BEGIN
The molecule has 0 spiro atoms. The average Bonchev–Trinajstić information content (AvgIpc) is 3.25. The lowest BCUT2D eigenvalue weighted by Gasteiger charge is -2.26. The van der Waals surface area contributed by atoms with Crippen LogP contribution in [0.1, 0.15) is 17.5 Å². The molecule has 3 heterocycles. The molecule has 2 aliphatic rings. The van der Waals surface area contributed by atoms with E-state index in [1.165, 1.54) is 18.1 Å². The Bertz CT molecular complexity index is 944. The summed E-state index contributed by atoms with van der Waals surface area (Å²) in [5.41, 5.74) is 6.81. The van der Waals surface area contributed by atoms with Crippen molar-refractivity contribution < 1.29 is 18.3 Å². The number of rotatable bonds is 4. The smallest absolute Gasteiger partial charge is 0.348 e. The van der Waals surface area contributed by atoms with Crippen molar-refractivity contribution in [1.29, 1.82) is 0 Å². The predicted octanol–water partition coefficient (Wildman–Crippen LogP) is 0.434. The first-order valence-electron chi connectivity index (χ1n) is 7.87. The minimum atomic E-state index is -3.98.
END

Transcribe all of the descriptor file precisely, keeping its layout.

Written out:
The molecule has 0 spiro atoms. The average Bonchev–Trinajstić information content (AvgIpc) is 3.25. The lowest BCUT2D eigenvalue weighted by Gasteiger charge is -2.26. The van der Waals surface area contributed by atoms with Crippen LogP contribution in [0.1, 0.15) is 17.5 Å². The molecule has 3 heterocycles. The molecule has 2 aliphatic rings. The van der Waals surface area contributed by atoms with E-state index in [1.165, 1.54) is 18.1 Å². The Bertz CT molecular complexity index is 944. The summed E-state index contributed by atoms with van der Waals surface area (Å²) in [5.41, 5.74) is 6.81. The van der Waals surface area contributed by atoms with Crippen molar-refractivity contribution < 1.29 is 18.3 Å². The number of rotatable bonds is 4. The smallest absolute Gasteiger partial charge is 0.348 e. The van der Waals surface area contributed by atoms with Crippen molar-refractivity contribution in [1.29, 1.82) is 0 Å². The predicted octanol–water partition coefficient (Wildman–Crippen LogP) is 0.434. The first-order valence-electron chi connectivity index (χ1n) is 7.87. The minimum atomic E-state index is -3.98.